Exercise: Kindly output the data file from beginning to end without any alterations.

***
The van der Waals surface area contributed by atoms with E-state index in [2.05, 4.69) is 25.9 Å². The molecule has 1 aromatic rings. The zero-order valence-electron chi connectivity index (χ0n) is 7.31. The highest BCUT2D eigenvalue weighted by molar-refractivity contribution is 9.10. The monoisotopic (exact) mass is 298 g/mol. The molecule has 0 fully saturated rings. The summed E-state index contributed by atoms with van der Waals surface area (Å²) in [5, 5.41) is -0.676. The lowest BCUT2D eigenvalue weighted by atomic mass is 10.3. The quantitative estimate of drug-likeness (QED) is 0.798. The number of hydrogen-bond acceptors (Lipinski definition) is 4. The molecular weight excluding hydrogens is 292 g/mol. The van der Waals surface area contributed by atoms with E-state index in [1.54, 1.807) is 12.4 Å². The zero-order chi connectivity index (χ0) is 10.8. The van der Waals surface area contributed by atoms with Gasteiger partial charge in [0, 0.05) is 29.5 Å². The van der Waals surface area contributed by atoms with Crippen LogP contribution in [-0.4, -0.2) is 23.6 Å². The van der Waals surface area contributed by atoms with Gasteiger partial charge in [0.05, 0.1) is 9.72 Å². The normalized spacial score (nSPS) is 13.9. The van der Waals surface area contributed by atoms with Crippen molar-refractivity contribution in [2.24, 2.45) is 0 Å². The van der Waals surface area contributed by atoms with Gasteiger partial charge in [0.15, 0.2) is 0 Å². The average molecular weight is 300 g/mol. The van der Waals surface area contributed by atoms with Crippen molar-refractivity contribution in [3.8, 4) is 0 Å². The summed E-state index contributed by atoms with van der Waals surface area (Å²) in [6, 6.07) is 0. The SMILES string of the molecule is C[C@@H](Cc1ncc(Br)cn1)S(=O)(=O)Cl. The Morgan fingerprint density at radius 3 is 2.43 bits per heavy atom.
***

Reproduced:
The van der Waals surface area contributed by atoms with E-state index in [2.05, 4.69) is 25.9 Å². The molecule has 1 aromatic rings. The zero-order valence-electron chi connectivity index (χ0n) is 7.31. The highest BCUT2D eigenvalue weighted by molar-refractivity contribution is 9.10. The monoisotopic (exact) mass is 298 g/mol. The molecule has 0 fully saturated rings. The summed E-state index contributed by atoms with van der Waals surface area (Å²) in [5, 5.41) is -0.676. The lowest BCUT2D eigenvalue weighted by atomic mass is 10.3. The quantitative estimate of drug-likeness (QED) is 0.798. The number of hydrogen-bond acceptors (Lipinski definition) is 4. The molecular weight excluding hydrogens is 292 g/mol. The van der Waals surface area contributed by atoms with E-state index in [1.54, 1.807) is 12.4 Å². The zero-order chi connectivity index (χ0) is 10.8. The van der Waals surface area contributed by atoms with Gasteiger partial charge in [0, 0.05) is 29.5 Å². The van der Waals surface area contributed by atoms with Crippen LogP contribution in [-0.4, -0.2) is 23.6 Å². The van der Waals surface area contributed by atoms with Gasteiger partial charge in [0.05, 0.1) is 9.72 Å². The normalized spacial score (nSPS) is 13.9. The van der Waals surface area contributed by atoms with Crippen molar-refractivity contribution in [2.24, 2.45) is 0 Å². The van der Waals surface area contributed by atoms with Gasteiger partial charge in [0.15, 0.2) is 0 Å². The average molecular weight is 300 g/mol. The van der Waals surface area contributed by atoms with Crippen molar-refractivity contribution in [3.8, 4) is 0 Å². The summed E-state index contributed by atoms with van der Waals surface area (Å²) in [6, 6.07) is 0. The SMILES string of the molecule is C[C@@H](Cc1ncc(Br)cn1)S(=O)(=O)Cl. The Morgan fingerprint density at radius 3 is 2.43 bits per heavy atom.